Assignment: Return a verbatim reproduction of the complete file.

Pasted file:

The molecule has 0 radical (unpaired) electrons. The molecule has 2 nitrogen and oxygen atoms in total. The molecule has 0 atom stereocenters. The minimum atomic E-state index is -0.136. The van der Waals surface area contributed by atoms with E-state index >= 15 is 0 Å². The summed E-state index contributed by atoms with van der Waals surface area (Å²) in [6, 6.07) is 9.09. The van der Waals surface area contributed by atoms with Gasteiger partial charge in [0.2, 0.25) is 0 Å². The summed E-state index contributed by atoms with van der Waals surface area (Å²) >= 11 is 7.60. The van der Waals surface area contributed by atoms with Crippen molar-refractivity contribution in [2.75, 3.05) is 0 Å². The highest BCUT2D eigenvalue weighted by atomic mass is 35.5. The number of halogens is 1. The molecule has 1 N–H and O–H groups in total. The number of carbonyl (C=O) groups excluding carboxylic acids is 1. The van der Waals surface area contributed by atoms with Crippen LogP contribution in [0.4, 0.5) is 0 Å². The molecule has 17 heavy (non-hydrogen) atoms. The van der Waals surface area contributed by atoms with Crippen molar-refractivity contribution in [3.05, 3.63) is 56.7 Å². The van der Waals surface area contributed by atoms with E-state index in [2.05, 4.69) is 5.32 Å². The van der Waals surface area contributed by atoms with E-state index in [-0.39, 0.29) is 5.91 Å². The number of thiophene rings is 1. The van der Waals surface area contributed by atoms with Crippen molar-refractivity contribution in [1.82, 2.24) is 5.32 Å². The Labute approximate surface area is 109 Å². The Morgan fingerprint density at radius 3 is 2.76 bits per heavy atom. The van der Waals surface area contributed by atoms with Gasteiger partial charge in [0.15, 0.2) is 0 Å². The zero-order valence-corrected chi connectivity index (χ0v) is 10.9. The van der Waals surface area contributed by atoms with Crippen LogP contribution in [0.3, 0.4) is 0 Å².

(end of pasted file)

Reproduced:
The molecule has 0 radical (unpaired) electrons. The molecule has 2 nitrogen and oxygen atoms in total. The molecule has 0 atom stereocenters. The minimum atomic E-state index is -0.136. The van der Waals surface area contributed by atoms with E-state index >= 15 is 0 Å². The summed E-state index contributed by atoms with van der Waals surface area (Å²) in [6, 6.07) is 9.09. The van der Waals surface area contributed by atoms with Gasteiger partial charge in [0.2, 0.25) is 0 Å². The summed E-state index contributed by atoms with van der Waals surface area (Å²) >= 11 is 7.60. The van der Waals surface area contributed by atoms with Crippen molar-refractivity contribution in [2.75, 3.05) is 0 Å². The highest BCUT2D eigenvalue weighted by atomic mass is 35.5. The number of halogens is 1. The molecule has 1 N–H and O–H groups in total. The number of carbonyl (C=O) groups excluding carboxylic acids is 1. The van der Waals surface area contributed by atoms with Crippen LogP contribution in [0.4, 0.5) is 0 Å². The molecule has 17 heavy (non-hydrogen) atoms. The van der Waals surface area contributed by atoms with Crippen molar-refractivity contribution in [3.05, 3.63) is 56.7 Å². The van der Waals surface area contributed by atoms with E-state index in [2.05, 4.69) is 5.32 Å². The van der Waals surface area contributed by atoms with E-state index in [-0.39, 0.29) is 5.91 Å². The number of thiophene rings is 1. The van der Waals surface area contributed by atoms with Crippen molar-refractivity contribution in [1.82, 2.24) is 5.32 Å². The Labute approximate surface area is 109 Å². The Morgan fingerprint density at radius 3 is 2.76 bits per heavy atom. The van der Waals surface area contributed by atoms with Gasteiger partial charge in [0.15, 0.2) is 0 Å². The zero-order valence-corrected chi connectivity index (χ0v) is 10.9. The van der Waals surface area contributed by atoms with Crippen LogP contribution in [0.3, 0.4) is 0 Å².